This is something that I’ve struggled with for years, as Miette splits her time between my home and that of her biological father. He and I have an amicable relationship when it comes to Miki’s needs, and we work hard to go the extra mile to ensure that Miette gets plenty of quality time with the wealth of people that love her. That certainly makes it easier, but yesterday brought her return from dad time, and with it an uncharacteristic attitude. You see, we were doing an interview about being vegan/vegetarian for a journalism student, and while usually Miki is super excited to talk about being a vegetarian and animals and dinosaurs (all of these things are heavily interconnected for her), she was standoffish, evasive, distracted, and downright did not want to talk.

She mentioned to me, and the journalist, that she ate meat this past weekend “on purpose, but it was an accident.” A confusing statement, no doubt. Her father is an omnivore, but always has vegetarian options available for her, so this seemed strange, and given her demeanor, not something I wanted to further inquire about with a new person in the conversation. So, we dropped it until after the journalist left, and as we sat down to eat dinner, I asked Miette about it again. Apparently, “on purpose, but it was an accident” means something along the lines of “forced to eat meat by a friend’s parent.” During her time with her father, she apparently ate dinner at a friend’s house, and he was not present. Without going into too many details, even though her father told them she was a vegetarian, and even though she told them she did not want to eat meat, an adult, acting as an authority figure, told my daughter that she had to eat meat, and my daughter complied even though she didn’t want to. And, to top it off, my daughter feels guilty about it, because she is well aware that she ate an animal and she has pretty strong ethical convictions about that.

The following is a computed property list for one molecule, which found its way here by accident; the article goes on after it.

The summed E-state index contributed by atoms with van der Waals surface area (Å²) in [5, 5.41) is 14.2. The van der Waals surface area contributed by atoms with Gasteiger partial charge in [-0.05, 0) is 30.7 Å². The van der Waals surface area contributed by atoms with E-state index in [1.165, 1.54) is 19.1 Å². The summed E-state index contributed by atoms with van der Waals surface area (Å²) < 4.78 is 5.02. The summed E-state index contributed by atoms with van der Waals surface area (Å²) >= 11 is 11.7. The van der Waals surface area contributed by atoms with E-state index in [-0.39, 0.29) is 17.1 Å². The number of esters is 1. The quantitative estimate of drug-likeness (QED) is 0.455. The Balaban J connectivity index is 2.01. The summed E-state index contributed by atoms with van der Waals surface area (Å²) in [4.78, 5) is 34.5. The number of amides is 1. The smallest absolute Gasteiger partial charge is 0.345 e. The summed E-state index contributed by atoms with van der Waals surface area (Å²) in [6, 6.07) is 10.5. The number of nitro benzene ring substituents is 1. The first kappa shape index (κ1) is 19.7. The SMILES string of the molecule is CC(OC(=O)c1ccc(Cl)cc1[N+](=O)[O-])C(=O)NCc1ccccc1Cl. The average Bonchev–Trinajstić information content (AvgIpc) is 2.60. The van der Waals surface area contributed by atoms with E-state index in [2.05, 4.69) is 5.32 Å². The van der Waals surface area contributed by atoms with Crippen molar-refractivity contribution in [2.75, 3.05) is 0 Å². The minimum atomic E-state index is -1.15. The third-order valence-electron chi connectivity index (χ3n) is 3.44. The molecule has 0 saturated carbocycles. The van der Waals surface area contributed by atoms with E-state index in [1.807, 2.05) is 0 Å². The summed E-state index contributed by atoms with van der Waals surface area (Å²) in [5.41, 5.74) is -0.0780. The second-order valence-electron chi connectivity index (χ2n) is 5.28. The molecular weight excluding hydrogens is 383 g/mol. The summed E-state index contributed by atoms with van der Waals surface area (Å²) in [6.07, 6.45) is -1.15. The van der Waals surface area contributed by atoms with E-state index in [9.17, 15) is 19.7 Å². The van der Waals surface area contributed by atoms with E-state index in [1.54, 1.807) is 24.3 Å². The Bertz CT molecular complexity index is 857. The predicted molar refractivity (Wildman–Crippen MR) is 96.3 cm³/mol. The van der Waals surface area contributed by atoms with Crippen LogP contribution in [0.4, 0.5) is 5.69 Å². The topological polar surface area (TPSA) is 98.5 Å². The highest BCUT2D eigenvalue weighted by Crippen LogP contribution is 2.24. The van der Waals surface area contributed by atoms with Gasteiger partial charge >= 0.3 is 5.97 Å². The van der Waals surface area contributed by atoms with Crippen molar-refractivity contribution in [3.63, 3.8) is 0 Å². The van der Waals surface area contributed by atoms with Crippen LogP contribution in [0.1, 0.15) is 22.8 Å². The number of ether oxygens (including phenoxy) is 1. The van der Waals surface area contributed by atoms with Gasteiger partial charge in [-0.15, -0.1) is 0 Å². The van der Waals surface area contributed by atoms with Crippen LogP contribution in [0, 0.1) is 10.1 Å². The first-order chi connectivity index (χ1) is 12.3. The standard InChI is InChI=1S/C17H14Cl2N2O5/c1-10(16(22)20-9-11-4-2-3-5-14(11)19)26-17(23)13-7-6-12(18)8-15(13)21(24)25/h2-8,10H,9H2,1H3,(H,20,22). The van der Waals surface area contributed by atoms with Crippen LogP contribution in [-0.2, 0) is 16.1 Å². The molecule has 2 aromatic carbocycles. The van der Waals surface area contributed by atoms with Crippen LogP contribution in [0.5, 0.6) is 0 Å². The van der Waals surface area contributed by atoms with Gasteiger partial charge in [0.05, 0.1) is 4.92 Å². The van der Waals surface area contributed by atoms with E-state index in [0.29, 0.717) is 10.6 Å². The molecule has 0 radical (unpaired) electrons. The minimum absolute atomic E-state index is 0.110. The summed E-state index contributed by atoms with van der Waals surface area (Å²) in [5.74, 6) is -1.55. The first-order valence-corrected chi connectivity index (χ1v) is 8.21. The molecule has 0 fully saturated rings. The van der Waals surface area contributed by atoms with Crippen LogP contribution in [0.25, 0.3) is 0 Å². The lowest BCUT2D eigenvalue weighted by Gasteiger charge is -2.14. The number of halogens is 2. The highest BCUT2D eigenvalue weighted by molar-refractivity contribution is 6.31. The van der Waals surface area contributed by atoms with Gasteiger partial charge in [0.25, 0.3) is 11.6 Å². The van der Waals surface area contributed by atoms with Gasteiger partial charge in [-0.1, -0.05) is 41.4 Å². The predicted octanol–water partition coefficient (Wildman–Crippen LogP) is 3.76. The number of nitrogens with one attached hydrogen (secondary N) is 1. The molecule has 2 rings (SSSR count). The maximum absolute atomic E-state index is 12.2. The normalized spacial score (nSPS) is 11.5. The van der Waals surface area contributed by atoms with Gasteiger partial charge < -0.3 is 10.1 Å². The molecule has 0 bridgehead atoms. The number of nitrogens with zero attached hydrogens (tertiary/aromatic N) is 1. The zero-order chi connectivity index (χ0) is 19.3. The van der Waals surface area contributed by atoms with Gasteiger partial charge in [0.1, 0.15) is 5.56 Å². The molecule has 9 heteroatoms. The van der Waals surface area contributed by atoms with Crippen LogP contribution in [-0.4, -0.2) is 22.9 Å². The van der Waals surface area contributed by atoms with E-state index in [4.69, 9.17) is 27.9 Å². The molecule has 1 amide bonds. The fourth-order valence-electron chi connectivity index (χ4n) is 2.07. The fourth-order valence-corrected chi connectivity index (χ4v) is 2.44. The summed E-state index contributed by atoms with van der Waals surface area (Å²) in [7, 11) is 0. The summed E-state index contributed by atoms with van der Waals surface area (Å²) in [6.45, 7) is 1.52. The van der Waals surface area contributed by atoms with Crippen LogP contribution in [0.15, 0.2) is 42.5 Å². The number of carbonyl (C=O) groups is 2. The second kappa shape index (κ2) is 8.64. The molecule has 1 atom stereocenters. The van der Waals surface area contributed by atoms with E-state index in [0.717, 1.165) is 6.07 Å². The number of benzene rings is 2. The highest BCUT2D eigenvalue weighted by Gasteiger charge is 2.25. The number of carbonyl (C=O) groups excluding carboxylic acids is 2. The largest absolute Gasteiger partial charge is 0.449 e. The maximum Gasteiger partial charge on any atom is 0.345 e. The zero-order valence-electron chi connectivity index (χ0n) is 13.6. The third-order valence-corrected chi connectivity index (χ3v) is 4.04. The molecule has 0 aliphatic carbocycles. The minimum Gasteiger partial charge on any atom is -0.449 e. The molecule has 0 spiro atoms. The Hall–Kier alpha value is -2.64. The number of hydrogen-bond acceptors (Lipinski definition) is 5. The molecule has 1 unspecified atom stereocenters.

I’ve talked to her father about it, and he has agreed to put the kibosh on unsupervised visits with this friend. This goes beyond food: an adult coerced my daughter into doing something that we are opposed to and that made her feel uncomfortable, undermining  not only our parenting but disrespecting our values. What would have happened had Miette been more persistent and continued refusing? Would this monster of a parent have disciplined her? And how? I actually had nightmares about this last night.

This is also difficult because she didn’t mention this to her father, instead waiting to talk to me. While it is nice to know that she counts me as a confidante and champion of her causes, it is important to both her father and me that she understands that while they don’t share the same moral opinion about eating animals, he does support her convictions and will stand up for her. Being a parent means being a protector, a teacher, an advocate. Apparently, however, this is not a universally held belief among parents. The entire ordeal has been wildly disheartening for Miette.

Honestly, I was preparing myself for the possibility of something like this occurring, but wasn’t expecting it so soon. I was a vegetarian child, although I was older than Miette is now when I became vegetarian, and I recall being bullied and mocked by parents of my friends at times. Perhaps as a side-effect of having a few more years under my belt, I was far more salty and sassy in response to such rudeness and didn’t take it so personally. So, now it looks as though it is the time to discuss one of life’s important lessons: age is not an indication of intelligence, compassion, or wisdom. And grown-ups are often times far more misguided and mean than children.

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